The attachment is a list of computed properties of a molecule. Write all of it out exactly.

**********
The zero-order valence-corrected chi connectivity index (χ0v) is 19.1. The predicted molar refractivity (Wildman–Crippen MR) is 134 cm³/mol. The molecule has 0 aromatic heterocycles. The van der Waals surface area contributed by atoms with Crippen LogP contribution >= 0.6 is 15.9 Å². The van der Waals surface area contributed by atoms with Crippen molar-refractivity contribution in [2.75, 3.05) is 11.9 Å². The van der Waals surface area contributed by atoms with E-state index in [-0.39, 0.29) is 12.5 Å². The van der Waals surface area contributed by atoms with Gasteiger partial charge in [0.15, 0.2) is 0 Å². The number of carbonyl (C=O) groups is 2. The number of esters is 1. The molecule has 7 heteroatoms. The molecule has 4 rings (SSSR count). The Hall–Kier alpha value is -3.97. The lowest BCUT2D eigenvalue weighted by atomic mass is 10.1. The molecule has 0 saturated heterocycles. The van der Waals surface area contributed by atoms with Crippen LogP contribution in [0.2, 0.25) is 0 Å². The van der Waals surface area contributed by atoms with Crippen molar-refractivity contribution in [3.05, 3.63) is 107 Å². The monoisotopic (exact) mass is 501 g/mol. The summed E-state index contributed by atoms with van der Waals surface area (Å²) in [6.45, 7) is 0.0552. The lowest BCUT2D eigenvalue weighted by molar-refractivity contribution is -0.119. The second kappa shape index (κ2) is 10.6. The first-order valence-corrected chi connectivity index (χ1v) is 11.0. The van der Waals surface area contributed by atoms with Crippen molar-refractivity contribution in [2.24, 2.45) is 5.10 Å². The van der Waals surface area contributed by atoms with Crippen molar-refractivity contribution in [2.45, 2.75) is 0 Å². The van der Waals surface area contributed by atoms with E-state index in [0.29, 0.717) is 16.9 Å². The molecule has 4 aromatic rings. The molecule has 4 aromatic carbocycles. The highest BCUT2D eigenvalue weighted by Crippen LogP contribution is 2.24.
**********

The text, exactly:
The zero-order valence-corrected chi connectivity index (χ0v) is 19.1. The predicted molar refractivity (Wildman–Crippen MR) is 134 cm³/mol. The molecule has 0 aromatic heterocycles. The van der Waals surface area contributed by atoms with Crippen LogP contribution >= 0.6 is 15.9 Å². The van der Waals surface area contributed by atoms with Crippen molar-refractivity contribution in [2.75, 3.05) is 11.9 Å². The van der Waals surface area contributed by atoms with E-state index in [-0.39, 0.29) is 12.5 Å². The van der Waals surface area contributed by atoms with Gasteiger partial charge in [0.15, 0.2) is 0 Å². The number of carbonyl (C=O) groups is 2. The number of esters is 1. The molecule has 7 heteroatoms. The molecule has 4 rings (SSSR count). The Hall–Kier alpha value is -3.97. The lowest BCUT2D eigenvalue weighted by atomic mass is 10.1. The molecule has 0 saturated heterocycles. The van der Waals surface area contributed by atoms with Crippen LogP contribution in [0.2, 0.25) is 0 Å². The van der Waals surface area contributed by atoms with Crippen molar-refractivity contribution in [3.05, 3.63) is 107 Å². The monoisotopic (exact) mass is 501 g/mol. The summed E-state index contributed by atoms with van der Waals surface area (Å²) in [6.45, 7) is 0.0552. The lowest BCUT2D eigenvalue weighted by molar-refractivity contribution is -0.119. The second kappa shape index (κ2) is 10.6. The first-order valence-corrected chi connectivity index (χ1v) is 11.0. The van der Waals surface area contributed by atoms with Crippen molar-refractivity contribution in [2.24, 2.45) is 5.10 Å². The van der Waals surface area contributed by atoms with Crippen molar-refractivity contribution in [2.45, 2.75) is 0 Å². The van der Waals surface area contributed by atoms with E-state index in [0.29, 0.717) is 16.9 Å². The molecule has 4 aromatic rings. The molecule has 4 aromatic carbocycles. The highest BCUT2D eigenvalue weighted by Crippen LogP contribution is 2.24.